Contributed by Morso's first-ever guest blogger, the well-traveled, sometimes pithy, always erudite, and extremely handsome Jonathan Plazonja. Ah, the joys of business travel. Long lines. Bumbling airport personnel. Indifferent service. Cramped planes. And yet, it’s worth every dehumanizing minute to get to the island of Saint Lucia.
Rugged, unspoiled, and spared of insidious over-development, many visitors often compare this Eastern Caribbean gem to Fiji or Hawaii (high praise indeed, given that those two make most folks’ bucket lists). And on my most recent trip, we were lucky enough to get to spend the night at the impossibly beautiful and romantic Jade Mountain Resort as guests of owners Karolin and Nick Troubetzkoy.
Jade Mountain rises above Anse Chastanet Resort (another Troubetzkoy property) on the western side of the island in a vision of stone, wood and marble that would not be out of place in a Bond flick. Nick, an architect, is a true innovator; Karolin a charming and vivacious host. Together they have a wonderful repartee. My friend and business partner Courtney and I were on the island to meet with our client, Nerdin, and as a bonus extra, had been invited to join Karolin's party for dinner.
We arrived after nightfall and a challenging drive down from Castries, the main town up north. Karolin had kindly offered us a lift by boat (a 40-minute ride) but unfortunately, we had to decline to return the car to the airport the next day. I didn’t mind driving, this being my third trip to the island since June, and having done similar ‘wrong side of the road’ duties on the much smaller but equally beautiful Montserrat in the 80s. The calm robotic voice of GPS? Fuhgeddaboutit. So after a long, harrowing drive on wildly twisting roads, we found ourselves at the gate of the resort, desperately in need of a cocktail.
Now, I’m not unaccustomed to nice hotels. I grew up an advertising brat, moving every two or three years all over the world. Our family would arrive in a new city and take up residence at some grand hotel while my parents house hunted. As a result, my sister and I lived the ‘Eloise’ life of children’s book fame, getting to know every waiter, maid, bellboy and bodyguard by name. We’ve stayed at some fabulous places. And my chosen profession has afforded me many wonderful experiences over the years as well. No doubt this is why more than most, I appreciate a nice cocoon when I’m on the road. But nothing had quite prepared me for my 'sanctuary' suite at Jade Mountain.
At close to 2,000 square feet, it was larger than some of the homes my wife and I have lived in. 15’ ceilings add to the luxurious feeling of space and drama. An infinity pool beckons to the horizon beyond. But the best touch of all? On two sides, the fourth wall is open to the view, which is even more impressive by daylight with the jagged Pitons in plain sight. It’s incredibly romantic, which helps explain the resort’s justifiable popularity with honeymooners all over the globe.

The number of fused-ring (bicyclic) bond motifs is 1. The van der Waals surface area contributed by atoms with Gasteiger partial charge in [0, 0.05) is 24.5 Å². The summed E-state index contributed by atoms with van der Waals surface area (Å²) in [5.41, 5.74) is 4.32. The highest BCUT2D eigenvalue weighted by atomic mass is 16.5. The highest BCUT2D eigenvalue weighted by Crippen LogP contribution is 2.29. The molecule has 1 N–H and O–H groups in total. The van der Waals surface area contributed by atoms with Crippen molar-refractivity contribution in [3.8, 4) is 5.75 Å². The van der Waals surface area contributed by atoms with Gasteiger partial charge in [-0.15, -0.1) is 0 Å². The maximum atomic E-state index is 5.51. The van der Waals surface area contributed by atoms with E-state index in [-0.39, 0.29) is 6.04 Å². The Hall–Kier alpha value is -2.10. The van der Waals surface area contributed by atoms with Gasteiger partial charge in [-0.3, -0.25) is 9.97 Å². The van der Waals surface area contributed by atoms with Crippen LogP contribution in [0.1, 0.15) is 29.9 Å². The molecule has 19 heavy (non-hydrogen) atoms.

Having freshened up (and collected my jaw off the floor) it was off to dinner. It was a pleasant surprise to meet general manager Gary Thulander and to discover that his family owns a home on Cape Cod. Another nice surprise was meeting Chef Allen Susser. For many years, he ran the self-named Chef Allen’s in Miami which my wife and I had the privilege of dining at a few times with my grandmother while she was alive. A James Beard Award winner and a forerunner of sustainable practices, he is now Consulting Chef to Jade Mountain.
After champagne under the stars, we took our seats at the dinner table. Over the next three or four hours, the courses came at a leisurely pace. Locally caught fish, spiny lobster, organic produce, fresh spices and no shortage of imagination combined to make the perfectly inventive Caribbean dinner. The wine flowed liberally and Nick and Karolin regaled us with stories. Turns out they own their own organic farm a few miles away--Emerald Estate--which supplies almost everything used at Jade and Anse Chastanet.
The next morning, after breakfast and a refreshing dip in the infinity pool, Gary led us to the lush 300-acre Emerald Estate, where Chef Allen was leading a tour for a few guests. On display was the usual colourful phalanx of herbs and spices, plus mango (Saint Lucia produces ten varieties), cocoa (Jade produces its own chocolate), and vanilla bean (seductively wrapping itself around the cocoa trees). Turns out Saint Lucia is the ideal micro-climate for a sustainable farm.
The tour concluded in a large work shed where most of the furniture at the resort is made to Nick’s exacting standards. Here, Jade’s Executive Chef Jonathan Dearden and Sous Chef Eli Jules put on an animated cooking demonstration under the watchful eye of Chef Allen, combining fresh local ingredients with their made for TV personalities and all manner of spices. This talented team is constantly experimenting, pushing boundaries, playing. In no time, the two whipped up a delicious dish of shrimp served over coconut turmeric rice, with a watermelon gazpacho salad, garnished with avocado. Yum.
At this point, we reluctantly bade our farewells and made our way to the airport. Is it any wonder re-entry was tougher than usual on this trip? If you get the chance, do visit Saint Lucia. And if you ever find yourself at Jade Mountain, breathe. You’re one of the lucky ones.